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An estimated 2-minute read

Emergency.... 35 years later

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On 26th June 1975, a shocked nation heard Indira Gandhi’s unmistakable voice declare in All India Radio “The President has proclaimed emergency. This is nothing to panic about.” Perhaps its obvious that when someone uses such a defensive approach, the opposite is true. Indeed when Mrs. G gave the infamous radio announcement exactly 35 years ago, there was every reason to panic. 

Thousands of people were arrested and kept behind bars for months without trial, the freedom of press was largely curtailed, the right to express anything against the government was taken away, forced sterilization was carried out to control population and slums were destroyed to end poverty. These were just some of the reasons why the country had to panic.

More importantly, our public institutions failed to work effectively. This claim seems to run counter to the dominant argument that the emergency, despite all its issues, made public institutions “work”. Trains ran on time, government offices worked on time- India’s institutions for the first time was working efficiently. Perhaps the problem is with our urban middle-class understanding of what constitutes the proper working of a public institution. The truth is that during emergency, judiciary, parliament, police force and every other institution responsible for keeping the conscience of the state shamefully and remorselessly failed the people of India. 

The Supreme Court in the Habeas Corpus case ruled that the fundamental rights of a person can be suspended, the parliament without any deliberation passed laws and constitutional amendments that further strengthened the authoritarian power of the executive, the police force worked as government goons performing the important function of detaining and torturing  anyone who dared speak out against the government. Can we still say that our public institutions worked well?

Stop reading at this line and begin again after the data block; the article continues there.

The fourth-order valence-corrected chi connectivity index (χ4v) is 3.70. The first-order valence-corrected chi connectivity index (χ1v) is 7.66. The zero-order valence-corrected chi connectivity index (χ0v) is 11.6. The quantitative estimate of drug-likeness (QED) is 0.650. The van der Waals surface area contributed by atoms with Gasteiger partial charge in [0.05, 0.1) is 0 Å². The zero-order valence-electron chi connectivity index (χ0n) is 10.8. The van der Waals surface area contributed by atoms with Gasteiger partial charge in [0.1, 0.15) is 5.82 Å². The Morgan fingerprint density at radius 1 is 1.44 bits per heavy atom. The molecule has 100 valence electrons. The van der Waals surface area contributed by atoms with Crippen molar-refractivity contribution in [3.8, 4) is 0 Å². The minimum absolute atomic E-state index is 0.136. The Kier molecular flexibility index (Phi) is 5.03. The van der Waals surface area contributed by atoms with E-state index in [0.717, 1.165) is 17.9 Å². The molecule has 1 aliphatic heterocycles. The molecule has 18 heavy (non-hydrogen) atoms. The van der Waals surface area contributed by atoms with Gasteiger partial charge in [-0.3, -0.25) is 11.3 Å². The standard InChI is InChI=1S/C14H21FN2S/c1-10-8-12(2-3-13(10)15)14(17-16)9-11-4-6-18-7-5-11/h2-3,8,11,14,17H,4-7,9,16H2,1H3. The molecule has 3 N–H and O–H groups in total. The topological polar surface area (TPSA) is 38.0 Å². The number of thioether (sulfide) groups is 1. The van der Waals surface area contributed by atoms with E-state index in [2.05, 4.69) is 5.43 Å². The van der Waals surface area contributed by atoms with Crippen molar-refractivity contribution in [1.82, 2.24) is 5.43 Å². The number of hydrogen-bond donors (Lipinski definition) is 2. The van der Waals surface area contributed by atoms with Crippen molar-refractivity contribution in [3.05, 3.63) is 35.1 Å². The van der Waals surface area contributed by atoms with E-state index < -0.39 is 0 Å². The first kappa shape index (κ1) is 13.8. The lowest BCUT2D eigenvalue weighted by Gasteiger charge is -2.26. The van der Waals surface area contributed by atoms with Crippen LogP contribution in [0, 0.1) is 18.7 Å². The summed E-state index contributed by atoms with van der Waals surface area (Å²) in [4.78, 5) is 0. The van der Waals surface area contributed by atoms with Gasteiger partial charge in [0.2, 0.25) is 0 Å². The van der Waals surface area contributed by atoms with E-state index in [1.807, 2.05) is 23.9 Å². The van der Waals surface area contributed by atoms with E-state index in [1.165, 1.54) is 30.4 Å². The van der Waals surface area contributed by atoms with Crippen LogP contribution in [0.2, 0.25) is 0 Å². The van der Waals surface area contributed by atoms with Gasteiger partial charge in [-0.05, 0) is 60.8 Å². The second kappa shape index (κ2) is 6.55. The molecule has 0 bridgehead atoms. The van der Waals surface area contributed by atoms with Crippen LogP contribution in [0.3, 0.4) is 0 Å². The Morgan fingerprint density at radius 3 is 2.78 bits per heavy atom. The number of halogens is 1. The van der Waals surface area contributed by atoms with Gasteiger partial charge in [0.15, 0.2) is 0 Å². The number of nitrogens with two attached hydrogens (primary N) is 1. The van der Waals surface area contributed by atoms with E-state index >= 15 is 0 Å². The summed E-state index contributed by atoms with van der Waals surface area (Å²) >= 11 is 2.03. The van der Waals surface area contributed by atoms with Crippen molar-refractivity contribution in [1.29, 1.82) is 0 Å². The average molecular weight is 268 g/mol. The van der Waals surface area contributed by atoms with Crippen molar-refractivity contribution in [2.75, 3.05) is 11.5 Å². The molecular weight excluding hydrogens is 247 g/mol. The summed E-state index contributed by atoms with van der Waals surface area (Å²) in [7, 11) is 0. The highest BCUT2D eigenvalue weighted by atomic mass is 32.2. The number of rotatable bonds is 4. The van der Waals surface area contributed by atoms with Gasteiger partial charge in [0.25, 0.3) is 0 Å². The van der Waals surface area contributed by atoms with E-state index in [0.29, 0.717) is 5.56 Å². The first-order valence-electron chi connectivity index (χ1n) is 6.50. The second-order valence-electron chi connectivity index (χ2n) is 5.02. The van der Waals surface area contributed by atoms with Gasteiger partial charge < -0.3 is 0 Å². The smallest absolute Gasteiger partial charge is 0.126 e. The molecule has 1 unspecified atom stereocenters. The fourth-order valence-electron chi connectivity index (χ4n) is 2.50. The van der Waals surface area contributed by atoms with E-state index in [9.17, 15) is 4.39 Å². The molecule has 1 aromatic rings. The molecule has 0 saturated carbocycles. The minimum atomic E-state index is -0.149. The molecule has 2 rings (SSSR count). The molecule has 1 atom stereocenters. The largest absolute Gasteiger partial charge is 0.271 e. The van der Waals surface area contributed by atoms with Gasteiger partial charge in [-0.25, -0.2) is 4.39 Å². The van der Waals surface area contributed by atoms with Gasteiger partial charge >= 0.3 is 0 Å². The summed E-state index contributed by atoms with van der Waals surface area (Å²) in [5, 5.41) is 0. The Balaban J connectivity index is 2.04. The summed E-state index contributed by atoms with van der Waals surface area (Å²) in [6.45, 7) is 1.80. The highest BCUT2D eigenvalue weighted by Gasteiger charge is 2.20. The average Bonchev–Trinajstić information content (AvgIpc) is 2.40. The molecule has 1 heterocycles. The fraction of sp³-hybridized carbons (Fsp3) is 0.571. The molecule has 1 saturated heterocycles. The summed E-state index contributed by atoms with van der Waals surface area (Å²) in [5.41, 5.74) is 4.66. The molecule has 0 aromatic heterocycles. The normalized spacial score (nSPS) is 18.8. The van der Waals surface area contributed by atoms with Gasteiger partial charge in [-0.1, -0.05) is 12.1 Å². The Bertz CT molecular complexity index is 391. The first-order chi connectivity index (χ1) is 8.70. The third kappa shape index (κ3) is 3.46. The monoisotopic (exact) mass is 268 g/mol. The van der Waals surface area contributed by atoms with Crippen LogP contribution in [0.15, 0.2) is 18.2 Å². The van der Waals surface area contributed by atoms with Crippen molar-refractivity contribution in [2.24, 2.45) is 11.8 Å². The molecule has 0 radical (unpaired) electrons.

35 years later, our memory of the emergency has faded. The saddest chapter of Indian democracy should not be conveniently forgotten when it still raises questions relevant for Indian Democracy today. Does some of the features of the emergency era still exist in unofficial forms? Does the judiciary and parliament have the faculty to be a check on arbitrary executive action?  Can such an emergency repeat itself in India any time in the near future? 

When we hear of preventive detention and police atrocities today, one wonders whether the state ever got out of its emergency mindset. The parliament with its anti-defection law often works like a whipocracy of the executive. Despite many criticisms, the judiciary seems to be an institution that offers some hope against government barbarity.     

Regarding the question whether the emergency can be repeated, the 44th constitutional amendment ensured that emergency cannot be declared that easily. However the emergency provision remains and any tyrant may again alter the constitution in such a way that ensures whatever he/she does is right. The question is hence regarding the response of the people. Will our public institutions, media and civil society be just onlookers of government atrocities like the last time? 

However, the emergency also saw a few individuals oppose the might of the government. JP Narayan and many opposition leaders never stopped speaking against the government, Justice HR Khanna had the courage to be the sole judge who ruled that civil liberties cannot be suspended and Ramnath Goenka and Kuldip Nayar made Indian Express truly “journalism of courage”. With enough people to draw inspiration from, let us pledge that we will oppose any executive action that resembles the dark period of the emergency.


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